The Littleleaf Linden produces clusters of yellowish flowers in the summer that give off a pleasant smell, making them a great source of nectar and pollen. No wonder Littleleaf Linden honey is so popular all over Europe. It is also regarded as nutritious and packed with medicinal qualities. In the countries of Central, Southern and Western Europe, linden flowers are a traditional herbal remedy made into a tea called tilleul. The young leaves can also be eaten as a salad vegetable.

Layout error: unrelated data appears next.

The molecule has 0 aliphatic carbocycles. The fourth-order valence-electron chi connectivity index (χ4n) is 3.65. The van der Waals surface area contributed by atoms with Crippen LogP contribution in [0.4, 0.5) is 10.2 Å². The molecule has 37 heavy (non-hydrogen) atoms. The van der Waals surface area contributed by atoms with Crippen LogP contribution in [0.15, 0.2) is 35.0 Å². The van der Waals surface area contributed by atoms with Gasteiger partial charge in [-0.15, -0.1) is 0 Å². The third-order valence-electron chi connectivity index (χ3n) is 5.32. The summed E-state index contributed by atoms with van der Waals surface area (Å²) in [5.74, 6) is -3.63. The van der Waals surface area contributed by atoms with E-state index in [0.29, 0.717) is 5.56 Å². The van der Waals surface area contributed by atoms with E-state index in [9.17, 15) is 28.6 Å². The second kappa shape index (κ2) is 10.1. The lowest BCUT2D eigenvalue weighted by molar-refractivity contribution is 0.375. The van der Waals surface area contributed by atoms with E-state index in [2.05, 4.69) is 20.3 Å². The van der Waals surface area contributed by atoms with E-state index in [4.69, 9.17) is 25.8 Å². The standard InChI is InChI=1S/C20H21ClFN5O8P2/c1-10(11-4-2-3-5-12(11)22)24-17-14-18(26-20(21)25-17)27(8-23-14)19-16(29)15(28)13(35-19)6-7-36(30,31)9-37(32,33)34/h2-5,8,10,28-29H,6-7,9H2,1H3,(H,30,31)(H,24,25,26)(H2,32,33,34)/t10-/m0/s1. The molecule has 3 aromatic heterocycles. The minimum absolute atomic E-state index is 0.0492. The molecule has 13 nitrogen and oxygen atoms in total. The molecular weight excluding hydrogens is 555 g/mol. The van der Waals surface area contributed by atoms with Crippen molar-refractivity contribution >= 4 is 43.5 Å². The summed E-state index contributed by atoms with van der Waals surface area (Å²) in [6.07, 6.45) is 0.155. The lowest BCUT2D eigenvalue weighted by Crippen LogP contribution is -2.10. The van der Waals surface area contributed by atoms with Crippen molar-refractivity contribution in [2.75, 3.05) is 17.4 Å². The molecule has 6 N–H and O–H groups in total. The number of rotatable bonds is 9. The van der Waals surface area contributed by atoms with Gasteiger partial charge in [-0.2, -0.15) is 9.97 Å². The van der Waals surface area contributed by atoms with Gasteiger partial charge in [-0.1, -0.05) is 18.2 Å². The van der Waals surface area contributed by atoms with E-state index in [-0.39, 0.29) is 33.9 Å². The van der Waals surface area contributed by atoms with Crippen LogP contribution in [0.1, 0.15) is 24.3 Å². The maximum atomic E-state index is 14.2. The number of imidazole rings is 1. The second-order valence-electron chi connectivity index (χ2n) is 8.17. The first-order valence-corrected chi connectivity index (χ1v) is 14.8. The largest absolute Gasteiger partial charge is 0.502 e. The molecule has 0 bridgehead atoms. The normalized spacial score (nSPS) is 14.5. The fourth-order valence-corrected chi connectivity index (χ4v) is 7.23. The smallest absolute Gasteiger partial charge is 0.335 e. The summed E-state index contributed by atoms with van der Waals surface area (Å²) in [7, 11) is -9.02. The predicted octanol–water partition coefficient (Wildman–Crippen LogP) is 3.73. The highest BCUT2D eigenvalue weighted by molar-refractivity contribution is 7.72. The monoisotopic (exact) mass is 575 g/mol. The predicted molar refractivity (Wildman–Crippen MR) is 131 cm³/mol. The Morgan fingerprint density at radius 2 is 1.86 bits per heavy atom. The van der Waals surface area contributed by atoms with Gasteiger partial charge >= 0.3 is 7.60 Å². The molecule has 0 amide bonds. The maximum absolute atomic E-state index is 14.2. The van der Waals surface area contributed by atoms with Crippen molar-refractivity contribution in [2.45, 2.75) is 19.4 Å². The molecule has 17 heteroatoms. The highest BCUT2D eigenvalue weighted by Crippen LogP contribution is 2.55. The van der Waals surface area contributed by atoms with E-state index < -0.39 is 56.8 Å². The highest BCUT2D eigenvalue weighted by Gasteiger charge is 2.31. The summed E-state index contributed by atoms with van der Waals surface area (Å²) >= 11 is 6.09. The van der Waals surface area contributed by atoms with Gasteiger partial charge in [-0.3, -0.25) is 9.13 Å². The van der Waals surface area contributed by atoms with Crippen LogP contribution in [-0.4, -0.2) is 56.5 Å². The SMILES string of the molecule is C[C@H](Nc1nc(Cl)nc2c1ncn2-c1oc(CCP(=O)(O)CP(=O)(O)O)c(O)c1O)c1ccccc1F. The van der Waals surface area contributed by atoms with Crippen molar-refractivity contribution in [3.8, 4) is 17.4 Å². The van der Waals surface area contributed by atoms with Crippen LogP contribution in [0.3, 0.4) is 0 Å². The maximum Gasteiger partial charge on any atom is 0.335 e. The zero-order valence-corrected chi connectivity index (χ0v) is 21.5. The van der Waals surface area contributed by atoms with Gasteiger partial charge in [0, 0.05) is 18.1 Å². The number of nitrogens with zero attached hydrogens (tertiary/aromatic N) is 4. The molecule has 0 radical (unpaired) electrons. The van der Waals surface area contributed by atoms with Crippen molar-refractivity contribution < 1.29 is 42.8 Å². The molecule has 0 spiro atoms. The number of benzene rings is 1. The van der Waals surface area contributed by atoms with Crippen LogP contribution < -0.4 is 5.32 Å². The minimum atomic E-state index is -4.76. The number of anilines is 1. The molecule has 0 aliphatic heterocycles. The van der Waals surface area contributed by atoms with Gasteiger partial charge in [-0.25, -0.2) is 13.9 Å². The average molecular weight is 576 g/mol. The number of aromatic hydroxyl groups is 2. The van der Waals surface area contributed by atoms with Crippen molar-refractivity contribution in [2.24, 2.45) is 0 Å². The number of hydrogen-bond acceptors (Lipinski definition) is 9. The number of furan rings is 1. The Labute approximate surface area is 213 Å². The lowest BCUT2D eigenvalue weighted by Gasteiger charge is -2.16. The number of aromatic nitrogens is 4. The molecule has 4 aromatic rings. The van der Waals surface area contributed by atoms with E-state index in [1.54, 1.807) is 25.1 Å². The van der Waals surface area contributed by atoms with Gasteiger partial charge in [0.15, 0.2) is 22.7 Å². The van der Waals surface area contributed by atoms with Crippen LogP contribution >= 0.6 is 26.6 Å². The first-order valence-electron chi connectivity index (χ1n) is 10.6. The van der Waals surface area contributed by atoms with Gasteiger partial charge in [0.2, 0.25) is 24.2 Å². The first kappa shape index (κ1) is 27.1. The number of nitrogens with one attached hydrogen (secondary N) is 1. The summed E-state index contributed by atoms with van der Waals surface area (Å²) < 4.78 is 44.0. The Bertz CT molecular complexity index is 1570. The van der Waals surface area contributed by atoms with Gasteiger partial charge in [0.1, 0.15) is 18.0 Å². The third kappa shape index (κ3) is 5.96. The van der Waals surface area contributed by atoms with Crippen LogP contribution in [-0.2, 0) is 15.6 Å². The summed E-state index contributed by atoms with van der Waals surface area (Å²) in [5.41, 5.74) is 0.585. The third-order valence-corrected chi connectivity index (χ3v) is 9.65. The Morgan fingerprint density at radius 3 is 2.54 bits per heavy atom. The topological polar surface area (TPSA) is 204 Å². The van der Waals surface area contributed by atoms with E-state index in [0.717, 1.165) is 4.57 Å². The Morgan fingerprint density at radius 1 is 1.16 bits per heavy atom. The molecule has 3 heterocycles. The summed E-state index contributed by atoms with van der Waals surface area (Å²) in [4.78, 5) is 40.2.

Its wood is not strong, but a classic choice for refined woodcarvings. English sculptor Grinling Gibbons used it for medieval altarpieces and carvings in St. Paul’s Cathedral, Windsor Castle, and Chatsworth.
Littleleaf Lindens were planted and used for social purposes as early as 760 A.D. In Germanic and Norse countries, the tree was known as a favorite of the goddesses of love (Freya), and of married love (Frigga). Maidens would dance ecstatically around the village linden, and women hoping for fertility would hug the tree or hang offerings in its branches. In Scandinavia, Lindens were thought to be a favorite haunt of elves and fairies and therefore avoided after dark.